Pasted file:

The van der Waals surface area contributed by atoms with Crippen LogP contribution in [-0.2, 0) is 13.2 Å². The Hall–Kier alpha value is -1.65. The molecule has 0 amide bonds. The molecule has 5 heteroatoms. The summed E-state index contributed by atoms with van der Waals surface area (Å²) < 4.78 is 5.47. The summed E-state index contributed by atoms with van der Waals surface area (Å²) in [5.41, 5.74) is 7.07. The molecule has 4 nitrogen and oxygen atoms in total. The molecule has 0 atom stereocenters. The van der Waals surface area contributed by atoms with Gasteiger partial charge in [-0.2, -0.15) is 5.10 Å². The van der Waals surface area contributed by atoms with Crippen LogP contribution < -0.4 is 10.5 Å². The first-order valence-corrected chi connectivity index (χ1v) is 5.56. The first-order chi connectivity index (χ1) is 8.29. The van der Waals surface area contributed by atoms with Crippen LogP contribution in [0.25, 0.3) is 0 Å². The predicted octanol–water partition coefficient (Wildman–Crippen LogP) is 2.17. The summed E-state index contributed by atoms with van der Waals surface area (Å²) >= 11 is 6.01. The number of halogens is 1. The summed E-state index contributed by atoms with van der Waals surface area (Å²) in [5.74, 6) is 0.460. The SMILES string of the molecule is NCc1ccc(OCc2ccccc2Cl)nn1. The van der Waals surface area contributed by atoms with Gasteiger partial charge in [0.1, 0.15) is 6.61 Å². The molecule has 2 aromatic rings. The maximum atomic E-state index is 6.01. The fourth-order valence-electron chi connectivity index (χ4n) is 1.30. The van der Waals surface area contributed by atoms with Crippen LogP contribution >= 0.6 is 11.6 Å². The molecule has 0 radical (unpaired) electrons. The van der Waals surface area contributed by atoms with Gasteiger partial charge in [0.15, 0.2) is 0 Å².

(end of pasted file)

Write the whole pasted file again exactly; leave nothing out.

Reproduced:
The van der Waals surface area contributed by atoms with Crippen LogP contribution in [-0.2, 0) is 13.2 Å². The Hall–Kier alpha value is -1.65. The molecule has 0 amide bonds. The molecule has 5 heteroatoms. The summed E-state index contributed by atoms with van der Waals surface area (Å²) < 4.78 is 5.47. The summed E-state index contributed by atoms with van der Waals surface area (Å²) in [5.41, 5.74) is 7.07. The molecule has 4 nitrogen and oxygen atoms in total. The molecule has 0 atom stereocenters. The van der Waals surface area contributed by atoms with Gasteiger partial charge in [-0.2, -0.15) is 5.10 Å². The van der Waals surface area contributed by atoms with Crippen LogP contribution < -0.4 is 10.5 Å². The first-order valence-corrected chi connectivity index (χ1v) is 5.56. The first-order chi connectivity index (χ1) is 8.29. The van der Waals surface area contributed by atoms with Crippen LogP contribution in [0.25, 0.3) is 0 Å². The predicted octanol–water partition coefficient (Wildman–Crippen LogP) is 2.17. The summed E-state index contributed by atoms with van der Waals surface area (Å²) >= 11 is 6.01. The number of halogens is 1. The summed E-state index contributed by atoms with van der Waals surface area (Å²) in [5.74, 6) is 0.460. The SMILES string of the molecule is NCc1ccc(OCc2ccccc2Cl)nn1. The van der Waals surface area contributed by atoms with Gasteiger partial charge in [0.1, 0.15) is 6.61 Å². The molecule has 2 aromatic rings. The maximum atomic E-state index is 6.01. The fourth-order valence-electron chi connectivity index (χ4n) is 1.30. The van der Waals surface area contributed by atoms with Crippen LogP contribution >= 0.6 is 11.6 Å². The molecule has 0 radical (unpaired) electrons. The van der Waals surface area contributed by atoms with Gasteiger partial charge in [0.15, 0.2) is 0 Å².